North Carolina (7-6) struck first on its opening possession as Bryn Renner (27-of-42 passing, 317 yards, 3 TD) connected with Dwight Jones (6 catches, 77 yards, TD) for a 22-yard touchdown pass in the right corner of the end zone. Renner broke the school’s single-season touchdown record on that pass play with 24, but the UNC highlights were shelved for the next 27 minutes.
Missouri (8-5) scored 31 straight points on its five first-half possessions with its balanced spread offense. Wes Kemp opened the Tigers’ scoring with a 40-yard touchdown pass from wide receiver T.J. Moe. Quarterback James Franklin (15-of-23 passing, 132 yards, TD; 142 rushing yards, 2 TD) then got into the action with a two-yard touchdown run and an eight-yard scoring pass to Jerrell Jackson sandwiched around a 31-yard Trey Barrow field goal. Kendi Lawrence (108 yards, TD) capped the run with a nine-yard touchdown scamper with 1:58 remaining in the first half.
Thomas Moore tacked on a 21-yard field goal as time expired to cut Missouri’s lead to 31-10 at halftime.
Renner found Jhay Boyd (3 catches, 95 yards, TD) for a 44-yard touchdown strike midway through the third quarter to climb back to within 14 points, but Frankin added his second two-yard touchdown run 146 seconds later to push the Tigers lead to 38-17.
Barrow added a second field goal – this one from 26 yards out – before Renner closed the scoring with a 17-yard strike to Erik Highsmith (8 catches, 77 yards, TD) with 4:08 left to play.
Missouri totaled 513 offensive yards while holding North Carolina to 353.
INSIDE THE GAME
The Tar Heels fared well during the regular season against the run, allowing just 106.2 yards on the ground (14th nationally). Only two teams had topped 150 rushing yards on UNC – Virginia (170) and Georgia Tech (312).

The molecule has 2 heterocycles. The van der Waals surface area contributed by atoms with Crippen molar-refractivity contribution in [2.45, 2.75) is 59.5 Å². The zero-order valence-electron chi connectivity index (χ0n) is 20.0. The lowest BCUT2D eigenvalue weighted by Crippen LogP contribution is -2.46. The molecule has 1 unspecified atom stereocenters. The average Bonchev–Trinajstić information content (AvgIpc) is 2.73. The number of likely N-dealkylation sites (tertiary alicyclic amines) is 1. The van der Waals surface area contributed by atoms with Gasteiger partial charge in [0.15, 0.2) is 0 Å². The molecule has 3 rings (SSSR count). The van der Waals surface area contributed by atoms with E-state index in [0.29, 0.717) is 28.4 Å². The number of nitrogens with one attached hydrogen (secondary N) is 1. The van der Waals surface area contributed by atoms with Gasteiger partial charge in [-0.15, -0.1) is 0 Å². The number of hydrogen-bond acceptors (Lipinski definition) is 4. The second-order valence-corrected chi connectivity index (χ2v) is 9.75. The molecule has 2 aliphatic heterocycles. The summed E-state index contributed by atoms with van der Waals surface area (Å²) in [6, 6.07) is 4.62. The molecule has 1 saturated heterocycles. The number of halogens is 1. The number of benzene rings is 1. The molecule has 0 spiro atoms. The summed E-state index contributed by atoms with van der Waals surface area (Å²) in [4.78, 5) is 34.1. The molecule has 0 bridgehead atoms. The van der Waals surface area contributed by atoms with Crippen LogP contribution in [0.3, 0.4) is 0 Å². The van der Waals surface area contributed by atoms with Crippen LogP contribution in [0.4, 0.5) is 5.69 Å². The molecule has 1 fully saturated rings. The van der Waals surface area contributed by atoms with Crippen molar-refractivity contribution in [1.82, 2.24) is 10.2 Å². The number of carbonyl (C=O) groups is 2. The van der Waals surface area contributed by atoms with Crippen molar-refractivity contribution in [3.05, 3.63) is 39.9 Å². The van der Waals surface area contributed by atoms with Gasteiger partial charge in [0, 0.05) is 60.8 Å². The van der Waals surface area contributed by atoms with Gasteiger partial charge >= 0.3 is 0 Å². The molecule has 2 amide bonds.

Missouri entered Monday’s matchup with the nation’s No. 11 rushing attack (236.3 ypg), but the loss of All-Big 12 running back Henry Josey to a knee injury in November had appeared to weaken its ground game. The Tigers dispelled that myth against the Tar Heels.
UNC gave up a season-high 192 rushing yards in the first half on an 8.7–yards-per-run clip. Franklin, Lawrence, Moe and De’Vron Moore (44 yards on six carries) all had runs of 10 yards or more before halftime. Moore actually hurt his team’s average with a 7.3-yards-per-carry mark.
“I thought they did a great job with four- and five-receiver sets getting our linebackers removed,” UNC interim head coach Everett Withers said. “… When you’ve only got four against five up front, sometimes it’s hard to stop them.”
North Carolina’s halftime adjustments made some dent in Missouri’s running game, but the Tigers still rolled up a staggering 337 rushing yards on 46 carries, good for a 7.3 yards-per-carry average.
“We just had some gaps in the defense that they found holes in,” defensive end Quinton Coples said. “They executed very well and had a great game plan against that. They just kept going with it and we had no answer to it at the beginning.”
Secondary Breakdowns Lead to 14 Points
North Carolina’s secondary has been the weak link of the defense for the bulk of the 2011 season due to inexperience and injury, but a late resurgence allowed the Tar Heels to hold their final four regular season opponents to an average of 213.5 yards per game. Cornerback Charles Brown (knee) and safety Jonathan Smith (ankle) were questionable for the bowl game after sitting out practices as late as Wednesday, though both seniors played against Missouri’s spread attack.
But while the Tigers leaned on their ground game to dismantle UNC’s defense, two busted plays in the secondary resulted in first-half scores for Missouri.
Facing a 2nd-and-4 at the UNC 40 trailing 7-0, Franklin handed off to T.J. Moe, who sprinted out right to the flat. Nickel back Pete Magnum moved up to stop the run, while cornerback Tim Scott followed suit and allowed Wes Kemp to run free behind him. Moe’s halfback pass to Kemp tied the score from 40 yards out.
Roughly 15 minutes later, Missouri had a 3rd-and-6 at UNC’s 8-yard-line and was looking to open up a three-possession lead. Mangum was set over Jerrell Jackson in the slot at the snap, but he attempted to hand the receiver off to a safety that wasn’t there. Franklin found Jackson wide open in the back of the end zone for a commanding 24-7 lead with 5:13 remaining before halftime.